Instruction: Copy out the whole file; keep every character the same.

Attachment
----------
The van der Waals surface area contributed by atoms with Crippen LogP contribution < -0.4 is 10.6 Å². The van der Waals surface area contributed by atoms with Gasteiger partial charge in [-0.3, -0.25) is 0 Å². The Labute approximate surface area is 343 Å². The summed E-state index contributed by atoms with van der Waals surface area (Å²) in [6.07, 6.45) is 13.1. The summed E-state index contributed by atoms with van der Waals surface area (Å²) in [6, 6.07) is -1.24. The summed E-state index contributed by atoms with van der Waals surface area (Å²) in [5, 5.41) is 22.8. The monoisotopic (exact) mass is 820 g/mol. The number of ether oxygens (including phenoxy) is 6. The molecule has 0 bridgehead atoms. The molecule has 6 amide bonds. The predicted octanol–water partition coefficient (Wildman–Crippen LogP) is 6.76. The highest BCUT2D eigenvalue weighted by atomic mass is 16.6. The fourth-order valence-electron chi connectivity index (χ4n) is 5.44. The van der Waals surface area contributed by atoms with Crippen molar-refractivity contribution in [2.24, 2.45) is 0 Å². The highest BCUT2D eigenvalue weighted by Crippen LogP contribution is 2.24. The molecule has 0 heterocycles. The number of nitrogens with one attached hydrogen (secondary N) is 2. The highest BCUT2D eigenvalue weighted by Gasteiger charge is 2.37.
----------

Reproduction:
The van der Waals surface area contributed by atoms with Crippen LogP contribution < -0.4 is 10.6 Å². The van der Waals surface area contributed by atoms with Gasteiger partial charge in [-0.3, -0.25) is 0 Å². The Labute approximate surface area is 343 Å². The summed E-state index contributed by atoms with van der Waals surface area (Å²) in [6.07, 6.45) is 13.1. The summed E-state index contributed by atoms with van der Waals surface area (Å²) in [6, 6.07) is -1.24. The summed E-state index contributed by atoms with van der Waals surface area (Å²) in [5, 5.41) is 22.8. The monoisotopic (exact) mass is 820 g/mol. The number of ether oxygens (including phenoxy) is 6. The molecule has 0 bridgehead atoms. The molecule has 6 amide bonds. The predicted octanol–water partition coefficient (Wildman–Crippen LogP) is 6.76. The highest BCUT2D eigenvalue weighted by atomic mass is 16.6. The fourth-order valence-electron chi connectivity index (χ4n) is 5.44. The van der Waals surface area contributed by atoms with Crippen molar-refractivity contribution in [2.24, 2.45) is 0 Å². The highest BCUT2D eigenvalue weighted by Crippen LogP contribution is 2.24. The molecule has 0 heterocycles. The number of nitrogens with one attached hydrogen (secondary N) is 2. The highest BCUT2D eigenvalue weighted by Gasteiger charge is 2.37.